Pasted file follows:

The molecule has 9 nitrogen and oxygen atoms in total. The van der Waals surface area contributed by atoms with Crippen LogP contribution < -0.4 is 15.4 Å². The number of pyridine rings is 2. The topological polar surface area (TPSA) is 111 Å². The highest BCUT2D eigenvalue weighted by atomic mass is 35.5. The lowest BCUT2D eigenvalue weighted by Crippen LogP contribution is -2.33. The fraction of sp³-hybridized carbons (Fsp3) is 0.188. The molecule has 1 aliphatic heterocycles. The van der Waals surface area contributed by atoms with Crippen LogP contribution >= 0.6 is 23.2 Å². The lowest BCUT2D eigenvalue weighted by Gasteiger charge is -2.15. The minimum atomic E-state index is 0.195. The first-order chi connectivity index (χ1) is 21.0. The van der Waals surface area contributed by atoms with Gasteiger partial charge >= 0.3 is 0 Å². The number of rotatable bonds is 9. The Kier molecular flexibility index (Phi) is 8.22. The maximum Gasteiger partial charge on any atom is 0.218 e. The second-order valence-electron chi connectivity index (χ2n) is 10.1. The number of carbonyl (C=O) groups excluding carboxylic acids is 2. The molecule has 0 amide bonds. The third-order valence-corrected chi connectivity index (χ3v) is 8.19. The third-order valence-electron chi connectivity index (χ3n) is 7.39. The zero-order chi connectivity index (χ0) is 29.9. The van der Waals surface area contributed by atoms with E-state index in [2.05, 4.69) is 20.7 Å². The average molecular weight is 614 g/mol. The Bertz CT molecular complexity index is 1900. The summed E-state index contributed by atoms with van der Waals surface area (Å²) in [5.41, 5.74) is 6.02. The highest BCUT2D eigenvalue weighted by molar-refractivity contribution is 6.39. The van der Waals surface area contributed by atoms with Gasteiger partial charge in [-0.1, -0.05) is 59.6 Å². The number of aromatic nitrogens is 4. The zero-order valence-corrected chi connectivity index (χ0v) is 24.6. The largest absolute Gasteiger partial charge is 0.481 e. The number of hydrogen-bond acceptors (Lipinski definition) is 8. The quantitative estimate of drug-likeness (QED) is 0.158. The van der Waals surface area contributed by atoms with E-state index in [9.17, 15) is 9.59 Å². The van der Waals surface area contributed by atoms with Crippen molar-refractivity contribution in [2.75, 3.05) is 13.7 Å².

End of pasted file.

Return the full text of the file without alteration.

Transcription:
The molecule has 9 nitrogen and oxygen atoms in total. The van der Waals surface area contributed by atoms with Crippen LogP contribution < -0.4 is 15.4 Å². The number of pyridine rings is 2. The topological polar surface area (TPSA) is 111 Å². The highest BCUT2D eigenvalue weighted by atomic mass is 35.5. The lowest BCUT2D eigenvalue weighted by Crippen LogP contribution is -2.33. The fraction of sp³-hybridized carbons (Fsp3) is 0.188. The molecule has 1 aliphatic heterocycles. The van der Waals surface area contributed by atoms with Crippen LogP contribution >= 0.6 is 23.2 Å². The lowest BCUT2D eigenvalue weighted by Gasteiger charge is -2.15. The minimum atomic E-state index is 0.195. The first-order chi connectivity index (χ1) is 21.0. The van der Waals surface area contributed by atoms with Gasteiger partial charge >= 0.3 is 0 Å². The number of rotatable bonds is 9. The Kier molecular flexibility index (Phi) is 8.22. The maximum Gasteiger partial charge on any atom is 0.218 e. The second-order valence-electron chi connectivity index (χ2n) is 10.1. The number of carbonyl (C=O) groups excluding carboxylic acids is 2. The molecule has 0 amide bonds. The third-order valence-corrected chi connectivity index (χ3v) is 8.19. The third-order valence-electron chi connectivity index (χ3n) is 7.39. The zero-order chi connectivity index (χ0) is 29.9. The van der Waals surface area contributed by atoms with E-state index in [2.05, 4.69) is 20.7 Å². The average molecular weight is 614 g/mol. The Bertz CT molecular complexity index is 1900. The summed E-state index contributed by atoms with van der Waals surface area (Å²) in [5.41, 5.74) is 6.02. The highest BCUT2D eigenvalue weighted by molar-refractivity contribution is 6.39. The van der Waals surface area contributed by atoms with Gasteiger partial charge in [-0.1, -0.05) is 59.6 Å². The number of aromatic nitrogens is 4. The zero-order valence-corrected chi connectivity index (χ0v) is 24.6. The largest absolute Gasteiger partial charge is 0.481 e. The number of hydrogen-bond acceptors (Lipinski definition) is 8. The quantitative estimate of drug-likeness (QED) is 0.158. The van der Waals surface area contributed by atoms with E-state index in [9.17, 15) is 9.59 Å². The van der Waals surface area contributed by atoms with Crippen molar-refractivity contribution in [2.75, 3.05) is 13.7 Å².